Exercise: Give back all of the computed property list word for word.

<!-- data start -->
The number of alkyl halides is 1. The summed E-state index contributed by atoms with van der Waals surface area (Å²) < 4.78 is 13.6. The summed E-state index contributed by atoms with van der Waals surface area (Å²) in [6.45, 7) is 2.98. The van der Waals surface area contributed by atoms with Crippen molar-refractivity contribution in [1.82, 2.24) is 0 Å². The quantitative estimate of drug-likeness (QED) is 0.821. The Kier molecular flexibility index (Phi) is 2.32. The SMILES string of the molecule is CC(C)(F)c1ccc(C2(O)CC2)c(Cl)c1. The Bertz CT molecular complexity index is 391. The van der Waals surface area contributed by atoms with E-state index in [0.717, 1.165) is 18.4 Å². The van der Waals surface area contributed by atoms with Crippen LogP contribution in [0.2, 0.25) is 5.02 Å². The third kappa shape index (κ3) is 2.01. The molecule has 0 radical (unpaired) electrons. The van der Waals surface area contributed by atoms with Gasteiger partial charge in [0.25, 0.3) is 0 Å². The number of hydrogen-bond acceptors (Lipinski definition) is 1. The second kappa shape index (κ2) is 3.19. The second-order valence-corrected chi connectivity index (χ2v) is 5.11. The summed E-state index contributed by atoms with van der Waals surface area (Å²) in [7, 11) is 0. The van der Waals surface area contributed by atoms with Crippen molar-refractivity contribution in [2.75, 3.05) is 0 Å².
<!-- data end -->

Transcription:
The number of alkyl halides is 1. The summed E-state index contributed by atoms with van der Waals surface area (Å²) < 4.78 is 13.6. The summed E-state index contributed by atoms with van der Waals surface area (Å²) in [6.45, 7) is 2.98. The van der Waals surface area contributed by atoms with Crippen molar-refractivity contribution in [1.82, 2.24) is 0 Å². The quantitative estimate of drug-likeness (QED) is 0.821. The Kier molecular flexibility index (Phi) is 2.32. The SMILES string of the molecule is CC(C)(F)c1ccc(C2(O)CC2)c(Cl)c1. The Bertz CT molecular complexity index is 391. The van der Waals surface area contributed by atoms with E-state index in [0.717, 1.165) is 18.4 Å². The van der Waals surface area contributed by atoms with Crippen LogP contribution in [0.2, 0.25) is 5.02 Å². The third kappa shape index (κ3) is 2.01. The molecule has 0 radical (unpaired) electrons. The van der Waals surface area contributed by atoms with Gasteiger partial charge in [0.25, 0.3) is 0 Å². The number of hydrogen-bond acceptors (Lipinski definition) is 1. The second kappa shape index (κ2) is 3.19. The second-order valence-corrected chi connectivity index (χ2v) is 5.11. The summed E-state index contributed by atoms with van der Waals surface area (Å²) in [7, 11) is 0. The van der Waals surface area contributed by atoms with Crippen molar-refractivity contribution in [2.75, 3.05) is 0 Å².